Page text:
I usually blog about social media or social marketing (yes, there’s a difference), but I also have a few other recurring themes on this blog: armchair sociology, arbitrary self-help, better storytelling tips, and debunking other people’s bullshit. And, like any blogger, I’d love it if each of my posts generated thousands of page views and made me rich, famous and / or passionately adored by my growing armada of smart, attractive readers (hi there).
But, in reality, some of what I write fails. And that’s okay, because maybe it should.
They Can’t All Be Winners
And technically, if they were all winners, they’d really all just be average, right?
When one of my posts fails to live up to my expectations for it (which is to say, it fails to be the best post ever), I find it worthwhile to examine why that may have happened.
Maybe I wrote about a topic that no one else is interested in.
Maybe I didn’t make an interesting point.
Maybe what I wrote isn’t really useful.
Maybe I wrote has already been covered by other, better authors.
Or maybe I wrote a wonderful post, but it was released at the wrong time of day…
… or at the same time as a hundred other, similar posts…
… or during major breaking news…
… or while my tastemakers were on vacation…
… or any other reason why a perfectly good post gets lost in the shuffle.
Or, maybe it was a great post, seen by a lot of people… but they weren’t the right people.
In which case, that’s the good kind of failure.
Why We Write
If I usually blog about social media, and then I spend a day blogging about cars or hats, I shouldn’t be surprised when those posts don’t resonate with my usual readers, because that’s not what they’re expecting from me. That’s not why they read my blog.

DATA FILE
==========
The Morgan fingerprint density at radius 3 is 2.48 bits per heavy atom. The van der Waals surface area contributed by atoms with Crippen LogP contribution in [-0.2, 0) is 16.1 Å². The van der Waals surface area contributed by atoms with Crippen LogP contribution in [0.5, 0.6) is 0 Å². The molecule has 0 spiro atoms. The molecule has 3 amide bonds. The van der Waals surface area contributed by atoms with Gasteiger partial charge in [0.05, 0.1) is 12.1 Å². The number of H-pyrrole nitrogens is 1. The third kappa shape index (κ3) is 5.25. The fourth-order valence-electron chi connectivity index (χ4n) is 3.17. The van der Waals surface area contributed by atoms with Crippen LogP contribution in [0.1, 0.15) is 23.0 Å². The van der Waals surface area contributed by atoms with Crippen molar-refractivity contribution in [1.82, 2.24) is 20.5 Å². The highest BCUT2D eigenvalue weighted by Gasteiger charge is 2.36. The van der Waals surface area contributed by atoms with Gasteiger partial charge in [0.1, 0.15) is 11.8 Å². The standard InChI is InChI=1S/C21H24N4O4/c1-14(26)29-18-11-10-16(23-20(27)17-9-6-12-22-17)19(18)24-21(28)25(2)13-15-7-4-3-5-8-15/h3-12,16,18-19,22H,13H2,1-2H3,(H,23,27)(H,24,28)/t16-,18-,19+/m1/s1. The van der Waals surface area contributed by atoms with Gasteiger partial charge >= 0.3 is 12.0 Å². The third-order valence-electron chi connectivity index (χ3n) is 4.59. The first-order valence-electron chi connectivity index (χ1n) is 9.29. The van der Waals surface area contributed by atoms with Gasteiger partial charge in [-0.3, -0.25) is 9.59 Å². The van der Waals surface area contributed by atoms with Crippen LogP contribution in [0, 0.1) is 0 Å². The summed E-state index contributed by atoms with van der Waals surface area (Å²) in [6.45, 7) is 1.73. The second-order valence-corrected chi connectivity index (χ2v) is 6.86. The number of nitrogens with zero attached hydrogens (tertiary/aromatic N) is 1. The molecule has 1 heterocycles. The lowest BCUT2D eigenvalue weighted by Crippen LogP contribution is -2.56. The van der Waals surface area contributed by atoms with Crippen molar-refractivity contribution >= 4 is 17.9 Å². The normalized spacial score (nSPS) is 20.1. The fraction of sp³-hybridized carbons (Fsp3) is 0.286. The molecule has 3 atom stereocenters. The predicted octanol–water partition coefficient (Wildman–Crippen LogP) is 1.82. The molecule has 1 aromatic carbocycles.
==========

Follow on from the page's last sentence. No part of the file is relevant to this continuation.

However, that unexpected topic may be exactly what someone else, who’s never even heard of my blog, would love to read… if they only knew it existed.
And that’s the real reason bad blog traffic is good for you: it forces you to refocus.
To me, blogging (or any creative act) really comes down to a pair of motivations:
- Why are you blogging, and
- What do you want to be blogging about?
These are worth articulating, especially if you blog about social marketing.
See, social marketing is an echo chamber. This means blogs that blog about blogging will receive exponentially higher traffic than blogs that blog about tilapia farming, because the cycle is self-sustaining. Our social marketing world regurgitates itself. And although this means its numbers are an aberration, its numbers are also used to justify the entire medium’s existence.
Thus, if you start blogging about social media, you automatically feel compelled to blog in such a way that your blog will become popular to other practitioners of social media… even if you really only want “that kind of traffic,” not “that kind of audience.”
When you’re writing posts that you think are great, but which aren’t resonating with your audience, double-check the goals of your audience vs. your goals as a writer. Maybe your goals have changed, but your audience probably hasn’t… yet.
And, surprisingly, that can the best feeling of all:
The feeling that it’s time to move on.